Landlocked among the other ’Stans of Central Asia, Uzbekistan is a fascinating country with splendid mosques, mausoleums and ancient cities that were significant stopovers along the Silk Route. However, not many may know that there’s another interesting facet to this country – its vodka. A legacy left by the Russians during the Soviet era, vodka from this region has now made its way to India too.
Rosella Gold Vodka is a premium vodka produced in the Tashkent-based distillery of JSC Uzbekistan Shampani that was established in 1942. It’s imported in India by Aditya Export and is competetively priced at INR 2500.
“Most of the vodka we drink today comes mainly from Sweden, France or the US. On the other hand, Uzbeks have grown up drinking vodka because of the Soviets and know what good vodka is. I’m happy that we’ve now got original, premium vodka from this region,” says sommelier Nikhil Agarwal of All Things Nice, one of India’s leading wine, spirits and luxury marketing agency – that launched the spirit in Mumbai recently.
While most vodkas are made from potatoes or fermented grains, this one, interestingly, is made from peas. It’s distilled three times, using double-softened glacial water and comes packaged in a beautiful luminescent bottle.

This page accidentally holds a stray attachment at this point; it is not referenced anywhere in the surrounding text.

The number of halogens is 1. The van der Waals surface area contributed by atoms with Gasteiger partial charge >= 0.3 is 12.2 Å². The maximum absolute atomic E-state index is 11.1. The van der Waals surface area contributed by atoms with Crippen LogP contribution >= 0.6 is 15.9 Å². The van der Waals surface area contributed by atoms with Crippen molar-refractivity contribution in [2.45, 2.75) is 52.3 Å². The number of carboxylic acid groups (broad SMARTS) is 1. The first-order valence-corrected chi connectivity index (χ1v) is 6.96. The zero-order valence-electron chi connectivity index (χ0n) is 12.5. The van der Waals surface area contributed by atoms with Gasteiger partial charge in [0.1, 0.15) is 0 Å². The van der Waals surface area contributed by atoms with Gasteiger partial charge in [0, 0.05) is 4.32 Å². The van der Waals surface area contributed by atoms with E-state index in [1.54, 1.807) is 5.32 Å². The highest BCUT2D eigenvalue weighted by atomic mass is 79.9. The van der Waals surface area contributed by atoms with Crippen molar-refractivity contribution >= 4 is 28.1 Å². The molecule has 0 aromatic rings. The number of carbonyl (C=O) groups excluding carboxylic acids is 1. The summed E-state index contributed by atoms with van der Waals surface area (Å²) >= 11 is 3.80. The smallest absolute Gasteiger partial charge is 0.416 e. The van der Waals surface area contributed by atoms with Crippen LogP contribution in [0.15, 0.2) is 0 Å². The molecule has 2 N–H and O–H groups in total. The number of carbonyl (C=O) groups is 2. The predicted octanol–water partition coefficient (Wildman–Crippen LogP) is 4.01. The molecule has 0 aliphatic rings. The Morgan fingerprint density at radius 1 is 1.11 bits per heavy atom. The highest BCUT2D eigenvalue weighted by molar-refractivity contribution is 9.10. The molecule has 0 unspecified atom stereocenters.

Neither too spicy nor briny, the vodka tastes brilliant in its neat form. As we sip the chilled spirit, we revel in its silken smooth notes that play a soft melody with our taste buds. At the launch event, the spirit featured in cocktails curated by Vedant Mehra of Mumbai’s Olive Bar & Kitchen and Agarwal while the appetisers were curated by chef Viraf Patel.
In one of the cocktails called Garden of Eden, the vodka enhanced the flavours of lemongrass, ginger and litchi juice. In another one called Tea Sour, a take on the classic whiskey sour, the Uzbek vodka featured with green tea, lemon and egg white.
Surprisingly, the menu also included a martini. “It’s such a neutral flavoured vodka that it will go with everything. But I love to have it neat,” signs off Agarwal.
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Krutika Behrawala is an independent journalist on a quest to unearth stories hidden at the intersection of food and drink, history and culture. She enjoys experimental cocktails on good days but prefers a large G&T on bad ones.